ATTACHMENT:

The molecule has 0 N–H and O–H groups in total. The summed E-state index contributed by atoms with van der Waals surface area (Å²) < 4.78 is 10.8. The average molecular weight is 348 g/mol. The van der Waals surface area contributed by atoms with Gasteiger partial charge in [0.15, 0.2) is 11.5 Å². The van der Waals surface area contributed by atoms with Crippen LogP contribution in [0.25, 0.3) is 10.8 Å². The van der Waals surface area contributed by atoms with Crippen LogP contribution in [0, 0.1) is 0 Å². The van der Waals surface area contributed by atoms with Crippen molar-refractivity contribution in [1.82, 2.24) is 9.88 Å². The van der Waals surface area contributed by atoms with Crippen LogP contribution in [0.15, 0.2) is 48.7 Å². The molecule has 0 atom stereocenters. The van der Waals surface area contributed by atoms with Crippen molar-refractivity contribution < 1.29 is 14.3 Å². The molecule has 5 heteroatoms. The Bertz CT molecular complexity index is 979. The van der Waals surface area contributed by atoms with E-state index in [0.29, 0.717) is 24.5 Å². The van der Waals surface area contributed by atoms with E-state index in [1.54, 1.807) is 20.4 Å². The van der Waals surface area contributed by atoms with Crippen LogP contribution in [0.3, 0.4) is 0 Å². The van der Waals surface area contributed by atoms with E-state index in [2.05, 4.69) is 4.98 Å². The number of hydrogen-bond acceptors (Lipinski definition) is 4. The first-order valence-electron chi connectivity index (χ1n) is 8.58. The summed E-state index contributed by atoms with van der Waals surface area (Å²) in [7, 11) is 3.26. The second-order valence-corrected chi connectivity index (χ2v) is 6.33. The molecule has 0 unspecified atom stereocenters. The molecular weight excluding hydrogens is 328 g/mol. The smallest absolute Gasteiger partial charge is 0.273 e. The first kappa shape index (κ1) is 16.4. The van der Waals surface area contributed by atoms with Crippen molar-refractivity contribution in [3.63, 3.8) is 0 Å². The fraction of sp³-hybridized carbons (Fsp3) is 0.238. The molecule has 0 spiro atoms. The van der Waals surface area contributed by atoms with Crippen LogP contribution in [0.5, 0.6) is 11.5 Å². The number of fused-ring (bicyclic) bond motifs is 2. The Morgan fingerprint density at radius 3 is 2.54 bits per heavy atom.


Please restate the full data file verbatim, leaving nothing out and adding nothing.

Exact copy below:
The molecule has 0 N–H and O–H groups in total. The summed E-state index contributed by atoms with van der Waals surface area (Å²) < 4.78 is 10.8. The average molecular weight is 348 g/mol. The van der Waals surface area contributed by atoms with Gasteiger partial charge in [0.15, 0.2) is 11.5 Å². The van der Waals surface area contributed by atoms with Crippen LogP contribution in [0.25, 0.3) is 10.8 Å². The van der Waals surface area contributed by atoms with Crippen LogP contribution in [0, 0.1) is 0 Å². The van der Waals surface area contributed by atoms with Crippen molar-refractivity contribution in [1.82, 2.24) is 9.88 Å². The van der Waals surface area contributed by atoms with Crippen LogP contribution in [0.15, 0.2) is 48.7 Å². The molecule has 0 atom stereocenters. The van der Waals surface area contributed by atoms with Crippen molar-refractivity contribution < 1.29 is 14.3 Å². The molecule has 5 heteroatoms. The Bertz CT molecular complexity index is 979. The van der Waals surface area contributed by atoms with E-state index in [0.29, 0.717) is 24.5 Å². The van der Waals surface area contributed by atoms with E-state index in [1.54, 1.807) is 20.4 Å². The van der Waals surface area contributed by atoms with Crippen LogP contribution in [0.3, 0.4) is 0 Å². The van der Waals surface area contributed by atoms with E-state index in [2.05, 4.69) is 4.98 Å². The number of hydrogen-bond acceptors (Lipinski definition) is 4. The first-order valence-electron chi connectivity index (χ1n) is 8.58. The summed E-state index contributed by atoms with van der Waals surface area (Å²) in [7, 11) is 3.26. The second-order valence-corrected chi connectivity index (χ2v) is 6.33. The molecule has 0 unspecified atom stereocenters. The molecular weight excluding hydrogens is 328 g/mol. The smallest absolute Gasteiger partial charge is 0.273 e. The first kappa shape index (κ1) is 16.4. The van der Waals surface area contributed by atoms with Crippen molar-refractivity contribution in [3.63, 3.8) is 0 Å². The fraction of sp³-hybridized carbons (Fsp3) is 0.238. The molecule has 0 spiro atoms. The van der Waals surface area contributed by atoms with Crippen LogP contribution in [0.5, 0.6) is 11.5 Å². The number of fused-ring (bicyclic) bond motifs is 2. The Morgan fingerprint density at radius 3 is 2.54 bits per heavy atom.